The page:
PennyLane Documentation



PennyLane is a cross-platform Python library for differentiable programming of quantum computers. Train a quantum computer the same way as a neural network.

During the month of November 2021 we’re hosting the Pennylane Quantum Carnival where you will get to collect tickets like the one below, and exchange them for prizes at the end of the month. Take note of the code in this ticket and try to collect them all!



  • Follow the gradient. Built-in automatic differentiation of quantum circuits.

  • Best of both worlds. Support for hybrid quantum and classical models; connect quantum hardware with PyTorch, TensorFlow, and NumPy.

  • Batteries included. Provides optimization and machine learning tools.

  • Device independent. The same quantum circuit model can be run on different backends. Install plugins to access even more devices, including Strawberry Fields, Amazon Braket, IBM Q, Google Cirq, Rigetti Forest, Microsoft QDK, and ProjectQ.

Getting started

For an introduction to quantum machine learning, we have several guides and resources available on our QML website, including What is QML?, frequently asked questions, a glossary of key concepts, and a curated selection of QML videos.

Then, take a deeper dive into quantum machine learning by exploring cutting-edge algorithms using PennyLane and near-term quantum hardware, with our collection of QML demonstrations.

You can also check out the Using PennyLane section for more details on the quantum operations, and to explore the available optimization tools provided by PennyLane. We also have a detailed guide on how to write your own PennyLane-compatible quantum device.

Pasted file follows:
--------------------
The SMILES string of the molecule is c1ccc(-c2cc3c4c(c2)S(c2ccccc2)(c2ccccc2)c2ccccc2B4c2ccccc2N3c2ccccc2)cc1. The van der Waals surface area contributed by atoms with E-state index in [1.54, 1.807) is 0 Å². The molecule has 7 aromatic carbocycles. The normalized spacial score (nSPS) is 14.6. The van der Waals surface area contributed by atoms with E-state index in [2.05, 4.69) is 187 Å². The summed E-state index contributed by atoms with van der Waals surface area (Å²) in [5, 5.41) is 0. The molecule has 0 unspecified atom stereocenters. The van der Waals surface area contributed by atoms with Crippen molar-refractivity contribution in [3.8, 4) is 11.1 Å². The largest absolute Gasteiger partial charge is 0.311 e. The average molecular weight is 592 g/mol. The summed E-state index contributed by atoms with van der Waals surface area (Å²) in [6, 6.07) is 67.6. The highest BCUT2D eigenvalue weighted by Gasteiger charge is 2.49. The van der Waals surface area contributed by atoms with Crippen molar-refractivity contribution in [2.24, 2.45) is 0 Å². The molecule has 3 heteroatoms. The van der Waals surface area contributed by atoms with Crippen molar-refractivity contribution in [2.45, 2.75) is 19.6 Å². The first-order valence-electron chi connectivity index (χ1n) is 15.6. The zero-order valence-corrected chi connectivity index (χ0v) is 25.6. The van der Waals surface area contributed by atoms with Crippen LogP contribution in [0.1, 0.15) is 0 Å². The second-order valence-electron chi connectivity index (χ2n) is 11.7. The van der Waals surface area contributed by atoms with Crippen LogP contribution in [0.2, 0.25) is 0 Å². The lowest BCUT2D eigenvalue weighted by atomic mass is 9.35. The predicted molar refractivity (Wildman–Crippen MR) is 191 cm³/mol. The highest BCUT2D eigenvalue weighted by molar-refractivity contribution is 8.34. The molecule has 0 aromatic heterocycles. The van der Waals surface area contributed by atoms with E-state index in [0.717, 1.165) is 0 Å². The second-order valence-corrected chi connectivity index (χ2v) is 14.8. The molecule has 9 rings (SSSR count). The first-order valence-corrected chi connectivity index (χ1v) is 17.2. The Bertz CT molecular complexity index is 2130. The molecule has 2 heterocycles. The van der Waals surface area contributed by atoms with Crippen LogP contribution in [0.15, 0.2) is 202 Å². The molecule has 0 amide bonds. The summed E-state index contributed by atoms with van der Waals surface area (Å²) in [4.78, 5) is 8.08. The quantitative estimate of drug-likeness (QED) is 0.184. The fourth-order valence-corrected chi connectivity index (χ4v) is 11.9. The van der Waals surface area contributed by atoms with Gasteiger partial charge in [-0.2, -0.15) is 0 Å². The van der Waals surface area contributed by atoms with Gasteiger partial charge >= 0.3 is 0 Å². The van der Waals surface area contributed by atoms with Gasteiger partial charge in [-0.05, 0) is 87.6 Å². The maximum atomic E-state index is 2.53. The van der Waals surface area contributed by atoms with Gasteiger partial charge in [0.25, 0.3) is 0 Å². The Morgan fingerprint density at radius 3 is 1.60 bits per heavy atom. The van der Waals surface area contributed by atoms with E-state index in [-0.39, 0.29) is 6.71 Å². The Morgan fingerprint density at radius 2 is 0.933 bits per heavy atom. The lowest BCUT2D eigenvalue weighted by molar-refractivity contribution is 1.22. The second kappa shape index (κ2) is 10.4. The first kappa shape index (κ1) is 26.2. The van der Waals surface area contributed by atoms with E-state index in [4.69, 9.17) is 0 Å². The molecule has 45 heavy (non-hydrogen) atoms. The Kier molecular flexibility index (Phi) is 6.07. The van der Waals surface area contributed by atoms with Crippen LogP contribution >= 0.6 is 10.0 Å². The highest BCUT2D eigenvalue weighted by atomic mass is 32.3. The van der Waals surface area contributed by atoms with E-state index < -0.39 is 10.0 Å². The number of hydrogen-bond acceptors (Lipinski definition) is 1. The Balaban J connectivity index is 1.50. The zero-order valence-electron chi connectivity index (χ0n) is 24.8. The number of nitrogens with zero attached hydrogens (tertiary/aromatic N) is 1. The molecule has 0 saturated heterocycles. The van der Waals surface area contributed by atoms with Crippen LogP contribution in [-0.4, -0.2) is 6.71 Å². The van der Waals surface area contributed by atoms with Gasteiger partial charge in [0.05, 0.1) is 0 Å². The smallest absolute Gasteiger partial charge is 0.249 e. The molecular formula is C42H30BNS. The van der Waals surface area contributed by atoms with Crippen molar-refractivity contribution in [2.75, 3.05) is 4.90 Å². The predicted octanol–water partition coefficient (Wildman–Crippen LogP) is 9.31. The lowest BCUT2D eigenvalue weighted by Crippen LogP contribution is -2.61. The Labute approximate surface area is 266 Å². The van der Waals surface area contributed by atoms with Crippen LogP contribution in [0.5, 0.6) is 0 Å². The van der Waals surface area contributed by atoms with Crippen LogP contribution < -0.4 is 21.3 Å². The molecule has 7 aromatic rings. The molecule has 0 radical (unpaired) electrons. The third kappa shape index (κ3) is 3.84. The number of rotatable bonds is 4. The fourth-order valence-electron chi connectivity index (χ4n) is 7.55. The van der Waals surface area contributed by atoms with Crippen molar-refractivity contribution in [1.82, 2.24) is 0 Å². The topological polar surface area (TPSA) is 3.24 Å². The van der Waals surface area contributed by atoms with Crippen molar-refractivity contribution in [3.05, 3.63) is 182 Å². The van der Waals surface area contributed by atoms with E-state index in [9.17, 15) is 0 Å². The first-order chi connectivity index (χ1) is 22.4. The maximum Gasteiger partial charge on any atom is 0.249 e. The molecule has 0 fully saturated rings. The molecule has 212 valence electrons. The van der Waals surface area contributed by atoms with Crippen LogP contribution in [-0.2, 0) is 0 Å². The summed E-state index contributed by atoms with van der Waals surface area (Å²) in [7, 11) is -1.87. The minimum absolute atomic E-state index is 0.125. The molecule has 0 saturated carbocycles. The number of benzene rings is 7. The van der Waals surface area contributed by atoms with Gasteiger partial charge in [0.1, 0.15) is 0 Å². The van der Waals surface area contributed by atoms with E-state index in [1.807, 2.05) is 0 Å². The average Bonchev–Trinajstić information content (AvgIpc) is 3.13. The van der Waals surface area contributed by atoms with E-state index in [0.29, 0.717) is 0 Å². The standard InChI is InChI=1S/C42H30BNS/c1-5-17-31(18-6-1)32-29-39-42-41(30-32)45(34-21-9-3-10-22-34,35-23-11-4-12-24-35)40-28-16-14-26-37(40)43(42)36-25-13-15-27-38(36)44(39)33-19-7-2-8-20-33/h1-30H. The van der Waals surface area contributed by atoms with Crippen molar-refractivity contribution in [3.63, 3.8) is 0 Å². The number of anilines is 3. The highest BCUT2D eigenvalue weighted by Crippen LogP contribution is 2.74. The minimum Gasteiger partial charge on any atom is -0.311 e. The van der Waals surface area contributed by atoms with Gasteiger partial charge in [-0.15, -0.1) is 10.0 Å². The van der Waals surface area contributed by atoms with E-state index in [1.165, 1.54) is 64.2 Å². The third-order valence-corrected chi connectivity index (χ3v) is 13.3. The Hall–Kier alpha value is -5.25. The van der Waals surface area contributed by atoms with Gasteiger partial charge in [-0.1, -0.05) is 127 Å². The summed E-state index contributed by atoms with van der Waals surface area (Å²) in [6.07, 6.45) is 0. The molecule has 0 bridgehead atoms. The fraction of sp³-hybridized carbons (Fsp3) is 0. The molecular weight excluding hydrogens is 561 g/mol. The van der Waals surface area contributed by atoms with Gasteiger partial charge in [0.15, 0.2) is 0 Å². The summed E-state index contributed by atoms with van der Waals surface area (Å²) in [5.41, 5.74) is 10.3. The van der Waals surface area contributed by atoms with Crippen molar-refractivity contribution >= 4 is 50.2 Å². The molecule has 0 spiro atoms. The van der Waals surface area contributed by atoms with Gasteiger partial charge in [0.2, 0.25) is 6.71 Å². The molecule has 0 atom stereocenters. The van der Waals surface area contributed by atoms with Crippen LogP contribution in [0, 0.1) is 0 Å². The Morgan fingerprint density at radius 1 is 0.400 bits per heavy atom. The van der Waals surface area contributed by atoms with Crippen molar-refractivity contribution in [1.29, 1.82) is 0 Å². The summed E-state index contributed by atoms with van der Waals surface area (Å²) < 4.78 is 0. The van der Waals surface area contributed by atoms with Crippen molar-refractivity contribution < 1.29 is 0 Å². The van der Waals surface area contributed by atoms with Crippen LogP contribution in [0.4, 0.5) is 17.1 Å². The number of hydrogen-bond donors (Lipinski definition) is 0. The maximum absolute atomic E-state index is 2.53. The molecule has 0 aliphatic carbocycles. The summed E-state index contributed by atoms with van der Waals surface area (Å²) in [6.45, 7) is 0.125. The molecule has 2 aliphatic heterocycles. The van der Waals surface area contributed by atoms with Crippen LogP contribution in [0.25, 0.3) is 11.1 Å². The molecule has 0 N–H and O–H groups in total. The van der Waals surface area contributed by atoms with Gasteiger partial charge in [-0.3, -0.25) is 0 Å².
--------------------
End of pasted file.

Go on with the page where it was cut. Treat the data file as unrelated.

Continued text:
Finally, play around with the numerous devices and plugins available for running your hybrid optimizations—these include IBM Q, provided by the PennyLane-Qiskit plugin, as well as the Rigetti Aspen QPU provided by PennyLane-Forest.

How to cite

If you are doing research using PennyLane, please cite

Ville Bergholm, Josh Izaac, Maria Schuld, Christian Gogolin, M. Sohaib Alam, Shahnawaz Ahmed, Juan Miguel Arrazola, Carsten Blank, Alain Delgado, Soran Jahangiri, Keri McKiernan, Johannes Jakob Meyer, Zeyue Niu, Antal Száva, and Nathan Killoran. PennyLane: Automatic differentiation of hybrid quantum-classical computations. 2018. arXiv:1811.04968

Support and contribution

If you are having issues, please let us know by posting the issue on our GitHub issue tracker.

We encourage contributions — simply fork the PennyLane repository, and then make a pull request containing your contribution. All contributers to PennyLane will be listed as authors on the releases.

To chat directly with the team designing and building PennyLane, as well as members of our community — ranging from quantum machine learning researchers, to students, to those just interested in being a part of a rapidly growing industry — you can join our discussion forum.


PennyLane is free and open source, released under the Apache License, Version 2.0.